15 Places to Celebrate St. Patrick’s Day Around the World (Slideshow)
March 10, 2014
From the green pyramids in Giza to the streets of Oslo, Norway, you can toast this Irish holiday anywhere
Newfoundland and Labrador, Canada
In the provinces of Newfoundland and Labrador in Canada, St. Patrick’s Day is a public holiday. In cities like Montreal and Toronto, the celebrations take to the streets. Since 1824, the people of Montreal host a parade on the Sunday closest to March 17th. The first recorded St. Patrick’s Day is dated as 1759, when Irish soldiers serving the British armies were celebrating the conquest of New France in North America.
While you may not find Egyptians donning green wigs and shamrock socks, you will find them being quite festive this time of year. The pyramids and Sphinx in Giza are illuminated green in homage to the Emerald Isle.
As neighbors to Ireland, the Irish community in Scotland celebrates St. Patrick’s Day in a big way. The week-long festival includes Irish dancing, listening to authentic Irish song and poetry, and of course having a pint at a local Irish pub.
St. Croix, Virgin Islands
The Crucians realized in 1969 that they were missing out on a ton of celebratory opportunities by skipping over St. Patrick’s Day. Then and there they decided to kick off the festivities with a parade that still is celebrated today. Each year a theme is chosen and both natives and tourists take part in the parade
An artillery group of Irish Catholics in Mexico, known as St. Patrick’s Battalion (in Spanish as el Batallón de los San Patricios) fought in the Mexican-American War. When the war was waging, immigrating Irishmen found it to be more prosperous to join the Mexican army as their foreign soldiers. While they were eventually disbanded, the group fought fiercely and caused great damage to the opposition. Today Mexico celebrates these soldiers with St. Patrick’s Day celebrations including parades and authentic music.
Finnegan’s Irish Pub claims to be the one and only Irish-owned drinking well in Rome and Florence. Expect a St. Paddy’s Day stew of British and Irish expats and international students studying abroad.
Buenos Aires, Argentina
Did you know that the world’s fifth-largest Irish population resides in Argentina? On March 17, tens of thousands of Argentineans dressed in green gather in Buenos Aires' Retiro neighborhood to celebrate with a late-night street party — after mass at one of Buenos Aires’ Irish Catholic churches of course. Visit The Kilkenny Irish Pub & Restaurant for a round of beers with a vibrant atmosphere.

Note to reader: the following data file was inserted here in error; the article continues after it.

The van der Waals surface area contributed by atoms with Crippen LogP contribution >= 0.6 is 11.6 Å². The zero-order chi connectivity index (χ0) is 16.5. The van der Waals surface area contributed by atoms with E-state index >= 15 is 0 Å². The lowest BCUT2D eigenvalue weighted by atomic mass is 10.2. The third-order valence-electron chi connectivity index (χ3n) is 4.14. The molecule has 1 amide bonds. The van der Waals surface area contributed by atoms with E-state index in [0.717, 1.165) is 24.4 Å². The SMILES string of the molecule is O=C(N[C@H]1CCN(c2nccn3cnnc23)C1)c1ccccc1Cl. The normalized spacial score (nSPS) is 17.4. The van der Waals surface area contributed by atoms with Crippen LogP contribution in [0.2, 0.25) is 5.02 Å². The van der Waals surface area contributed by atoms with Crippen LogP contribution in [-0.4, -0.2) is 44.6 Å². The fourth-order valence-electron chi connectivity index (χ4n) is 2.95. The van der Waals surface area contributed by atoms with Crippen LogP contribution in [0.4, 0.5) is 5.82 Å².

Check out the cool crowd at McGettigan’s in Dubai, where you can enjoy the company of Irish, English, Scottish, and Welsh visitors along with live entertainment, award-winning pints of Guinness, and inventive takes on traditional Irish cuisine like seafood chowder, Wagyu beef chili fries, and an open-faced prawn sandwich. St. Patrick’s Day events carry on for a full week.
Tourists, locals, and Savannah College of Art and Design students march through Savannah, Ga., where the riverfront is dyed bright green for the annual St. Pats on the River fest, which turns 189 this year. Wash down fried oysters and she-crab soup with a cold beer under the Southern sun.
South Boston’s official parade boasts 600,000 to 1 million participants each year. The lively parade is deeply rooted in history — 1901 marked the first St. Patrick’s Day Parade on the 125th anniversary of the day General George Washington and the Continental Army forced the Brits out of Boston. Inevitably, the crowd starts and ends the parade at one of Boston’s many pubs. Check out The Snug in Hingham Square for its "Perfect Pint" and rowdy fiddle and banjo sets.
In Oslo, an official parade gathers to celebrate Norwegian-Irish heritage with traditional Irish river-dancers and musicians donning kilts. Later, the festively dressed party-goers migrate to one of four bars inside the Dubliner Folk Pub for an authentic finale to the "party of the year." Enjoy clinking glasses of whiskey, digging into a heaping plate of bangers and mash, playing shuffleboard, and rocking out to live music.
Seoul, South Korea
You might be surprised to learn that for years now the Irish Association of Korea has been hosting a St. Patrick’s Day parade in South Korea — and it attracts more than 10,000 participants each year. The similarities between Irish and Korean culture are strangely apparent — both have a strong appreciation for traditional music, beer, and cabbage. Korean bands like Bard play Irish folk while Korean marching bands also join in. Guinness is the drink of choice, served along with corned beef and cabbage.
National pride runs high in Dublin for its official four-day festival. Marching bands are flown in from as far as Oklahoma and Germany for the honor of participating in the fest. Traditional and contemporary entertainment can be found on nearly every corner and pubs are packed from morning into the wee hours of the night. Wear an extravagant costume and face paint to The People’s Parade, which marches past landmarks like the General Post Office, Trinity College, Dublin Castle, and City Hall. Join the St. Patrick’s Day Pub Crawl (March 15-17) to learn the ins and outs of Dublin drinking.
Cape Town, South Africa
Using renewable energy, Cape Town flips the switch and illuminates its beautiful Table Mountain with a captivating bright green color to celebrate St. Patrick’s at nightfall. The mountain bathed in green provides a spectacular backdrop for the city’s parties filled with live music, traditional nosh, and Guinness on tap. After a free traditional Irish concert at the V&A Waterfront, locals and tourists get merry at The Slug and Lettuce and across the street at The Dubliner.